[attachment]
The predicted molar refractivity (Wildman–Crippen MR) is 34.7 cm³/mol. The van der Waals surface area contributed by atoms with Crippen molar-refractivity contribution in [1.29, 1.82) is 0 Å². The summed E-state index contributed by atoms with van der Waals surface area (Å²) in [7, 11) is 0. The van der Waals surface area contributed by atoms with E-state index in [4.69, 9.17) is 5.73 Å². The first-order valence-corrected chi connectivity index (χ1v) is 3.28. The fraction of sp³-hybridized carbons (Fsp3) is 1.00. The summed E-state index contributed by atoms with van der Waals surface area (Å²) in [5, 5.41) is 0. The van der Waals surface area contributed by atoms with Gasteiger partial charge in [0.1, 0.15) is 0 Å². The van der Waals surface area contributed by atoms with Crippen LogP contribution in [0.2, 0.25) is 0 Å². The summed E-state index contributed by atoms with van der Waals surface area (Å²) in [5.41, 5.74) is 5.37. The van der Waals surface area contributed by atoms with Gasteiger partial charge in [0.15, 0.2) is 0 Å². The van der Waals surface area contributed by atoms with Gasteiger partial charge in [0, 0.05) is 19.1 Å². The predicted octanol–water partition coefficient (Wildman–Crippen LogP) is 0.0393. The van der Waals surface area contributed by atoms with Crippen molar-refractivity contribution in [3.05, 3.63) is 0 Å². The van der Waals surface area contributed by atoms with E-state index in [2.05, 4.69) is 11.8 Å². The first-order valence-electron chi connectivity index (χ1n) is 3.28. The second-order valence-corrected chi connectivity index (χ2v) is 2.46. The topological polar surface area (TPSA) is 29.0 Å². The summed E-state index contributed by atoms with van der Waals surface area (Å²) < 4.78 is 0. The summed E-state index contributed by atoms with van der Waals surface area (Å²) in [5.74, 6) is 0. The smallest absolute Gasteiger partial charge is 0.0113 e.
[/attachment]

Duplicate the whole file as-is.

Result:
The predicted molar refractivity (Wildman–Crippen MR) is 34.7 cm³/mol. The van der Waals surface area contributed by atoms with Crippen molar-refractivity contribution in [1.29, 1.82) is 0 Å². The summed E-state index contributed by atoms with van der Waals surface area (Å²) in [7, 11) is 0. The van der Waals surface area contributed by atoms with E-state index in [4.69, 9.17) is 5.73 Å². The first-order valence-corrected chi connectivity index (χ1v) is 3.28. The fraction of sp³-hybridized carbons (Fsp3) is 1.00. The summed E-state index contributed by atoms with van der Waals surface area (Å²) in [5, 5.41) is 0. The van der Waals surface area contributed by atoms with Gasteiger partial charge in [0.1, 0.15) is 0 Å². The van der Waals surface area contributed by atoms with Crippen LogP contribution in [0.2, 0.25) is 0 Å². The summed E-state index contributed by atoms with van der Waals surface area (Å²) in [5.41, 5.74) is 5.37. The van der Waals surface area contributed by atoms with Gasteiger partial charge in [0.15, 0.2) is 0 Å². The van der Waals surface area contributed by atoms with Gasteiger partial charge in [0, 0.05) is 19.1 Å². The predicted octanol–water partition coefficient (Wildman–Crippen LogP) is 0.0393. The van der Waals surface area contributed by atoms with Crippen molar-refractivity contribution in [3.05, 3.63) is 0 Å². The van der Waals surface area contributed by atoms with E-state index in [2.05, 4.69) is 11.8 Å². The first-order valence-electron chi connectivity index (χ1n) is 3.28. The second-order valence-corrected chi connectivity index (χ2v) is 2.46. The topological polar surface area (TPSA) is 29.0 Å². The summed E-state index contributed by atoms with van der Waals surface area (Å²) < 4.78 is 0. The summed E-state index contributed by atoms with van der Waals surface area (Å²) in [5.74, 6) is 0. The smallest absolute Gasteiger partial charge is 0.0113 e.